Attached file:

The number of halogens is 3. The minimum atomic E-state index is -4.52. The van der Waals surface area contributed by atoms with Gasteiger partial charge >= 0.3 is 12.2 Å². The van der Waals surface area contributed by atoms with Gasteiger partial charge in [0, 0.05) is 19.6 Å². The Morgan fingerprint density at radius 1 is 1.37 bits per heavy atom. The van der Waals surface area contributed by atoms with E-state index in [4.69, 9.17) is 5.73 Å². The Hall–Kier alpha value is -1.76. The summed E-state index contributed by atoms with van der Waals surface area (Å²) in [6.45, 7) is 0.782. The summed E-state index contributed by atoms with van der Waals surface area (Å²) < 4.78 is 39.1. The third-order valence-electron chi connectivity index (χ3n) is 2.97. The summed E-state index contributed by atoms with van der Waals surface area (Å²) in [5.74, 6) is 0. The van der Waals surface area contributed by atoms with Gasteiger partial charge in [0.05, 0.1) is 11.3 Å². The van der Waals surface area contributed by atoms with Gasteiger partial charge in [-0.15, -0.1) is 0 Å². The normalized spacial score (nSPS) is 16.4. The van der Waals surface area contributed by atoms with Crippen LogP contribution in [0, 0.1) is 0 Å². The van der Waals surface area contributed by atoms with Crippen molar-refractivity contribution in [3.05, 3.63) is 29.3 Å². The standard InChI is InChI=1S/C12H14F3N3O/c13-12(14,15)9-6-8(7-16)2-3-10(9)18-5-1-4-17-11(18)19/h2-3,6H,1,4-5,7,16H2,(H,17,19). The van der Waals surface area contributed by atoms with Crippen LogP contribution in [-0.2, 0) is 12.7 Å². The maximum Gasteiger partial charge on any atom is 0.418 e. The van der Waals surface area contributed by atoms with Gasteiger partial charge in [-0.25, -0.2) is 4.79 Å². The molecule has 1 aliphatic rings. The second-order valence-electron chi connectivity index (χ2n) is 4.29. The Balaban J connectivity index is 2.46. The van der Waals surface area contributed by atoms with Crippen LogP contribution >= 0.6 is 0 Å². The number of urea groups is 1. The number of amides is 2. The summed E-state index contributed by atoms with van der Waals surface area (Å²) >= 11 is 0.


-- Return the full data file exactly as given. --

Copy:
The number of halogens is 3. The minimum atomic E-state index is -4.52. The van der Waals surface area contributed by atoms with Gasteiger partial charge >= 0.3 is 12.2 Å². The van der Waals surface area contributed by atoms with Gasteiger partial charge in [0, 0.05) is 19.6 Å². The Morgan fingerprint density at radius 1 is 1.37 bits per heavy atom. The van der Waals surface area contributed by atoms with E-state index in [4.69, 9.17) is 5.73 Å². The Hall–Kier alpha value is -1.76. The summed E-state index contributed by atoms with van der Waals surface area (Å²) in [6.45, 7) is 0.782. The summed E-state index contributed by atoms with van der Waals surface area (Å²) < 4.78 is 39.1. The third-order valence-electron chi connectivity index (χ3n) is 2.97. The summed E-state index contributed by atoms with van der Waals surface area (Å²) in [5.74, 6) is 0. The van der Waals surface area contributed by atoms with Gasteiger partial charge in [0.05, 0.1) is 11.3 Å². The van der Waals surface area contributed by atoms with Gasteiger partial charge in [-0.15, -0.1) is 0 Å². The normalized spacial score (nSPS) is 16.4. The van der Waals surface area contributed by atoms with Crippen LogP contribution in [0, 0.1) is 0 Å². The van der Waals surface area contributed by atoms with Crippen molar-refractivity contribution in [3.05, 3.63) is 29.3 Å². The standard InChI is InChI=1S/C12H14F3N3O/c13-12(14,15)9-6-8(7-16)2-3-10(9)18-5-1-4-17-11(18)19/h2-3,6H,1,4-5,7,16H2,(H,17,19). The van der Waals surface area contributed by atoms with Crippen LogP contribution in [-0.2, 0) is 12.7 Å². The maximum Gasteiger partial charge on any atom is 0.418 e. The van der Waals surface area contributed by atoms with Gasteiger partial charge in [-0.25, -0.2) is 4.79 Å². The molecule has 1 aliphatic rings. The second-order valence-electron chi connectivity index (χ2n) is 4.29. The Balaban J connectivity index is 2.46. The van der Waals surface area contributed by atoms with Crippen LogP contribution >= 0.6 is 0 Å². The number of urea groups is 1. The number of amides is 2. The summed E-state index contributed by atoms with van der Waals surface area (Å²) >= 11 is 0.